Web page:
Auteur

Dr. Dietrich Kamlah

Associé

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Auteur

Dr. Dietrich Kamlah

Associé

Read More

27 janvier 2021

Transceiver - Winter 2021 – 4 de 5 Publications

FRAND licensing: “made-to-measure” instead of “one size fits all”?

  • Briefing

Comment on Mannheim Regional Court IP Bridge v. TCT

Several courts have emphasised that non-discrimination in FRAND licensing does not require the patentee to apply a “one size fits all” approach. In Unwired Planet v. Huawei the UK courts allowed any kind of discrimination as long as the resulting royalty rate is equal or below the fair and reasonable rate set by the court. This concept named “no hard-wired discrimination” effectively abolishes the non-discrimination requirement in FRAND.

 

In Sisvel v Haier the German Federal Court of Justice (FCJ) chose a different approach and applied the binding European competition law rules against excessive and discriminatory pricing (Article 102 TFEU). According to the FCJ, there is not just one fair and reasonable royalty rate. Rather FRAND is regarded as a range of fair and reasonable rates from which the patentee may choose in each individual case. Still, different rates cannot be applied arbitrarily, but require some objective justification and a balancing of interests.

 

A recent decision by the Mannheim Regional Court in a case between IP Bridge and TCT (case 2 O 136/18, judgement of 21 August 2020) added another interesting aspect to the non-discrimination branch of FRAND. According to the Mannheim Regional Court applying the same royalty rate to all licensees can also be discriminatory, if the licensees are substantially different.

 

The plaintiff in the Mannheim case had based its royalty calculation on a top-down approach. The plaintiff had first estimated an adequate overall royalty rate for all LTE essential patents of 8.8% of the sales price of a smart phone. This overall royalty amount was then applied to an industry wide average sales price for smart phones worldwide from 2011 to 2016 to arrive at one specific royalty amount for all LTE essential patents. This overall LTE royalty amount was then multiplied with the plaintiff’s share of relevant LTE essential patents to arrive at one specific royalty amount for the plaintiff’s own LTE portfolio.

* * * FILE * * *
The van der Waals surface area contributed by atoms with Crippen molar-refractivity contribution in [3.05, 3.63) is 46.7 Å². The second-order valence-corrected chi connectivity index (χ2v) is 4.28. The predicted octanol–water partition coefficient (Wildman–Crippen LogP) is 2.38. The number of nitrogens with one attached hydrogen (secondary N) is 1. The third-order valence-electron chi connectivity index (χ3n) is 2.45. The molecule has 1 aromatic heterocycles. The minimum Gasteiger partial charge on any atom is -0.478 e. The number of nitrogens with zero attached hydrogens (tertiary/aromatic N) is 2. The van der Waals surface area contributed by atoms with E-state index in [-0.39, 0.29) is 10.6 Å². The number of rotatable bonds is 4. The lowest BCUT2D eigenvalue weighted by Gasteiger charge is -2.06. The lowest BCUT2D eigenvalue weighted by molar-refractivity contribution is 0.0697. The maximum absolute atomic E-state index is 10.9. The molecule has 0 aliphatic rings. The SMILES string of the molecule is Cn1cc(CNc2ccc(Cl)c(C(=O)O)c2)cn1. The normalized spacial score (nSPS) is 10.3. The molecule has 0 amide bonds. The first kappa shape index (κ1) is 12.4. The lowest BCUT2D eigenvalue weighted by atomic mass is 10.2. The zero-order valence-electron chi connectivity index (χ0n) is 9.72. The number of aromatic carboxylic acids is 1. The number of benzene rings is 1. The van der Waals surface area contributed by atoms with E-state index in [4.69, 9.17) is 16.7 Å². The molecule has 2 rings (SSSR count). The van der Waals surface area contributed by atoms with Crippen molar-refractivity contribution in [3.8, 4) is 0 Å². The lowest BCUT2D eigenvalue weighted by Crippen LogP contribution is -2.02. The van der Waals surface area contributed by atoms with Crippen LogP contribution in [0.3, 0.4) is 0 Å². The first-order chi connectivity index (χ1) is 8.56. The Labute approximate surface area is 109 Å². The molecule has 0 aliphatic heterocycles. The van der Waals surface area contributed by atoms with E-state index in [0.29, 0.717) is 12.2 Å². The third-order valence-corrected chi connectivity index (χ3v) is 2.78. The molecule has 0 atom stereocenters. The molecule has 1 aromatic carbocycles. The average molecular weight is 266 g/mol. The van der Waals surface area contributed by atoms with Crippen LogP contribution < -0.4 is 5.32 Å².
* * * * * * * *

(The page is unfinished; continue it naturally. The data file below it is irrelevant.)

The defendant did not accept this offer, but made a slightly modified counter offer. The counter offer was based on the same top-down approach and overall LTE royalty rate. The plaintiff’s share in the overall LTE patents was not challenged either. However, the plaintiff asserted that its own smartphone range is in the low to mid-price segment and therefore the overall average sales price is too high. The industry-wide average sales price includes high-priced premium smartphones with much higher profit margins, which distort the royalty calculation for low to mid-price smartphones. Consequently, the defendant applied the mutually accepted royalty rate to the average price of its own product range and calculated a reduced royalty amount on this basis.

 

The Mannheim Regional Court held that the plaintiff’s offer was not FRAND. The average sales price for the entire worldwide smartphone range resulted in a royalty rate, which was too high when applied to the defendant’s range of low-priced budget smartphones. In the court’s view, the royalty rate has to reflect a fair share in the profits achievable by the defendant with its products. Accordingly, the defendant’s calculation was accepted as FRAND. In this context, the court also rejected the plaintiff’s arguments that a patentee is not obliged to subsidise price dumping by charging lower royalty rates for budget products. The court remarked that according to the available evidence the defendant did not apply any dumping practices, but merely focused on budget and mid-price products.

 

This first instance decision shows that a “one size fits all” approach may indeed lead to comparatively high royalty rates for low price products. From this perspective, a royalty rate calculated as a percentage of the licensee’s actual sales price appears more adequate. However, applying a percentage to the actual sales prices could also lead to disproportionately high royalty rates for premium smartphones, which generate additional profit margins e.g. by the use of valuable materials, superior components, additional functions or sophisticated design. Therefore, a single royalty amount based on the value provided by the use of the respective standard in the devices and not on profit margins or retail prices of various manufacturers may also have its merits.

 

With its decision, the Mannheim Regional Court addressed an interesting issue, which was not discussed in detail so far by other courts in FRAND cases. It remains to be seen whether this case continues and which perspective the higher courts will take on this issue.

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